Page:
Israel Palestine Infos
September 11, 2010
Satan of the Details
THERE IS a story about the man who dictated his will. He divided his property generously, provided for all the members of his family, rewarded his friends and did not forget his servants.
He finished off with a short paragraph: “In case of my death, this will is null and void.”
I RATHER fear that such a paragraph will be added to the “framework agreement” that Binyamin Netanyahu promises to sign within a year, after honest and fruitful negotiations with the Palestinian Authority, mediated by Hillary Clinton, to the greater glory of President Barack Obama.
At the end of 12 months,
there will be agreement on a perfect framework. All the “core issues” will be
settled – the founding of the Palestinian state, borders based on the Green
Line, the division of
And then, on the eve of the impressive signing ceremony on the White house lawn, Netanyahu will ask for the addition of a short paragraph: “With the beginning of the negotiations for the permanent peace treaty, this agreement will be null and void.”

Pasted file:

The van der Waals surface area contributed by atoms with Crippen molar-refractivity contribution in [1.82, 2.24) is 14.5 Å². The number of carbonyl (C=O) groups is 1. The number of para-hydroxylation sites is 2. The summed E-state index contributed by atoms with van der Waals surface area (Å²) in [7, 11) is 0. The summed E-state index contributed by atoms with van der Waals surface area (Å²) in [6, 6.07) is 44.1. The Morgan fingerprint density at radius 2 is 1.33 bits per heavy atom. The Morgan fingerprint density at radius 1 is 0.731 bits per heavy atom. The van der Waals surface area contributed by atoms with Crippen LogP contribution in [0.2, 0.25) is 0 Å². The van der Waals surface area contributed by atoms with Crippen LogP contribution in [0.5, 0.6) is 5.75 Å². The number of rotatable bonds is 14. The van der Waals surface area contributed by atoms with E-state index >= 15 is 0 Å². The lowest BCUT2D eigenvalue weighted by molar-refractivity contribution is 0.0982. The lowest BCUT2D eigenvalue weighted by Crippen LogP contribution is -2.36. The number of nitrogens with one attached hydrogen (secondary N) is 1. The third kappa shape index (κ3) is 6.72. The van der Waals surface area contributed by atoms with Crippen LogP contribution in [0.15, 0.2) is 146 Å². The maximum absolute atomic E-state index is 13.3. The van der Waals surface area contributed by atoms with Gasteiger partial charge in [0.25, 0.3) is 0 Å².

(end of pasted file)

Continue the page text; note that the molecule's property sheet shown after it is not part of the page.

A FRAMEWORK AGREEMENT is not a peace treaty. It is the opposite of a peace treaty.
A peace treaty is a final agreement. It contains the details of the compromises that have been achieved in long and exhausting negotiations. Neither of the two parties will be completely happy with the results, but each of them will know that he has achieved much and that he can live with it.
After the signing, the time will come for the implementation. Since all the details have been worked out in the treaty itself, there will be no more controversy; except about negligible technicalities. These will be adjudicated by the American referee.